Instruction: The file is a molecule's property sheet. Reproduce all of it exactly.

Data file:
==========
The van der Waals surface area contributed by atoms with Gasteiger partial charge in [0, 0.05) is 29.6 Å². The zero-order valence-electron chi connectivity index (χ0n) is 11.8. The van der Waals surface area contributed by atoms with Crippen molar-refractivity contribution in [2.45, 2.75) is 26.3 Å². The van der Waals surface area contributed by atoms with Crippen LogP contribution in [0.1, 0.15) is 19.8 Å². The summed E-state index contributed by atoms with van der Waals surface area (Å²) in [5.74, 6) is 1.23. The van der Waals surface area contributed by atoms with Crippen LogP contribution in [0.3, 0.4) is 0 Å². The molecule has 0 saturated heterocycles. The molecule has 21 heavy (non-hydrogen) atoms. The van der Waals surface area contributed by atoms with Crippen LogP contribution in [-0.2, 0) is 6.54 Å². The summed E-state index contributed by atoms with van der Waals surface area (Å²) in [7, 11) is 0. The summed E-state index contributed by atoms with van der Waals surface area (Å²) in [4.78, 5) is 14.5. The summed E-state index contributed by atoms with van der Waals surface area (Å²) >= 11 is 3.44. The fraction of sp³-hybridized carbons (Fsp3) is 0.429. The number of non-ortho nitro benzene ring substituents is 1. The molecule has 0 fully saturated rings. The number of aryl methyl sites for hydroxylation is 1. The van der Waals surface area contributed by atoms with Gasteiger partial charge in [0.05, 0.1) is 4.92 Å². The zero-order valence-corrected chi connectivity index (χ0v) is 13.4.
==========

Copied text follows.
The van der Waals surface area contributed by atoms with Gasteiger partial charge in [0, 0.05) is 29.6 Å². The zero-order valence-electron chi connectivity index (χ0n) is 11.8. The van der Waals surface area contributed by atoms with Crippen molar-refractivity contribution in [2.45, 2.75) is 26.3 Å². The van der Waals surface area contributed by atoms with Crippen LogP contribution in [0.1, 0.15) is 19.8 Å². The summed E-state index contributed by atoms with van der Waals surface area (Å²) in [5.74, 6) is 1.23. The van der Waals surface area contributed by atoms with Crippen LogP contribution in [0.3, 0.4) is 0 Å². The molecule has 0 saturated heterocycles. The molecule has 21 heavy (non-hydrogen) atoms. The van der Waals surface area contributed by atoms with Crippen LogP contribution in [-0.2, 0) is 6.54 Å². The summed E-state index contributed by atoms with van der Waals surface area (Å²) in [7, 11) is 0. The summed E-state index contributed by atoms with van der Waals surface area (Å²) in [4.78, 5) is 14.5. The summed E-state index contributed by atoms with van der Waals surface area (Å²) >= 11 is 3.44. The fraction of sp³-hybridized carbons (Fsp3) is 0.429. The number of non-ortho nitro benzene ring substituents is 1. The molecule has 0 fully saturated rings. The number of aryl methyl sites for hydroxylation is 1. The van der Waals surface area contributed by atoms with Gasteiger partial charge in [0.05, 0.1) is 4.92 Å². The zero-order valence-corrected chi connectivity index (χ0v) is 13.4.